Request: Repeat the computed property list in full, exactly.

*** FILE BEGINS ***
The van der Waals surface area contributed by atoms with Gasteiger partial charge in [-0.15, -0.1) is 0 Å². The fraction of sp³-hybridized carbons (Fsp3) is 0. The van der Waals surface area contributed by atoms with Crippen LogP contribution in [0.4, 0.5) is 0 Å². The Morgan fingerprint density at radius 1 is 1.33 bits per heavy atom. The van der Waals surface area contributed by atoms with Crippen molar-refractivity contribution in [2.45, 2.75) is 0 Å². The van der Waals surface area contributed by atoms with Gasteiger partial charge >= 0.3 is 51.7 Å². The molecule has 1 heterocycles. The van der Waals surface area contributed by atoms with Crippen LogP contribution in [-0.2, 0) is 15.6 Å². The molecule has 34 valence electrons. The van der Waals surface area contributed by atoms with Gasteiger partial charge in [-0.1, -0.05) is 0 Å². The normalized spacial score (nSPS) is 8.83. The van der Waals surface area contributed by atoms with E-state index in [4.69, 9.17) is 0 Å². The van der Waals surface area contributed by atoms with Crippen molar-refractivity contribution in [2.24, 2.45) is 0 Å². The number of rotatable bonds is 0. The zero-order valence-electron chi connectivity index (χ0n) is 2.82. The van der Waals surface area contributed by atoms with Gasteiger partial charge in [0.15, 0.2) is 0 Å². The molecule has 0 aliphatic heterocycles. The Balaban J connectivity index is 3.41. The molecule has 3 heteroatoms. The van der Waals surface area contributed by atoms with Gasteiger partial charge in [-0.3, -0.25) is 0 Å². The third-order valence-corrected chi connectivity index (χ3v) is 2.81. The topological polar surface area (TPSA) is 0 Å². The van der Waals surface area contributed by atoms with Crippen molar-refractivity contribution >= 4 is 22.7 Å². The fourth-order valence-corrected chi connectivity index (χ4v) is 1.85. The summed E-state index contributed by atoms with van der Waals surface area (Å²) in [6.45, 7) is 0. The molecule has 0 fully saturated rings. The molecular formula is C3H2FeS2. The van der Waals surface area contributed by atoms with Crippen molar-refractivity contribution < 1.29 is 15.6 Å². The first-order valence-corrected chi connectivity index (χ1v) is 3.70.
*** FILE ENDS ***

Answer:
The van der Waals surface area contributed by atoms with Gasteiger partial charge in [-0.15, -0.1) is 0 Å². The fraction of sp³-hybridized carbons (Fsp3) is 0. The van der Waals surface area contributed by atoms with Crippen LogP contribution in [0.4, 0.5) is 0 Å². The Morgan fingerprint density at radius 1 is 1.33 bits per heavy atom. The van der Waals surface area contributed by atoms with Crippen molar-refractivity contribution in [2.45, 2.75) is 0 Å². The van der Waals surface area contributed by atoms with Gasteiger partial charge >= 0.3 is 51.7 Å². The molecule has 1 heterocycles. The van der Waals surface area contributed by atoms with Crippen LogP contribution in [-0.2, 0) is 15.6 Å². The molecule has 34 valence electrons. The van der Waals surface area contributed by atoms with Gasteiger partial charge in [-0.1, -0.05) is 0 Å². The normalized spacial score (nSPS) is 8.83. The van der Waals surface area contributed by atoms with E-state index in [4.69, 9.17) is 0 Å². The van der Waals surface area contributed by atoms with Crippen molar-refractivity contribution in [2.24, 2.45) is 0 Å². The number of rotatable bonds is 0. The zero-order valence-electron chi connectivity index (χ0n) is 2.82. The van der Waals surface area contributed by atoms with Gasteiger partial charge in [0.15, 0.2) is 0 Å². The molecule has 0 aliphatic heterocycles. The Balaban J connectivity index is 3.41. The molecule has 3 heteroatoms. The van der Waals surface area contributed by atoms with Gasteiger partial charge in [-0.3, -0.25) is 0 Å². The third-order valence-corrected chi connectivity index (χ3v) is 2.81. The topological polar surface area (TPSA) is 0 Å². The van der Waals surface area contributed by atoms with Crippen molar-refractivity contribution >= 4 is 22.7 Å². The fourth-order valence-corrected chi connectivity index (χ4v) is 1.85. The summed E-state index contributed by atoms with van der Waals surface area (Å²) in [6.45, 7) is 0. The molecule has 0 fully saturated rings. The molecular formula is C3H2FeS2. The van der Waals surface area contributed by atoms with Crippen molar-refractivity contribution < 1.29 is 15.6 Å². The first-order valence-corrected chi connectivity index (χ1v) is 3.70.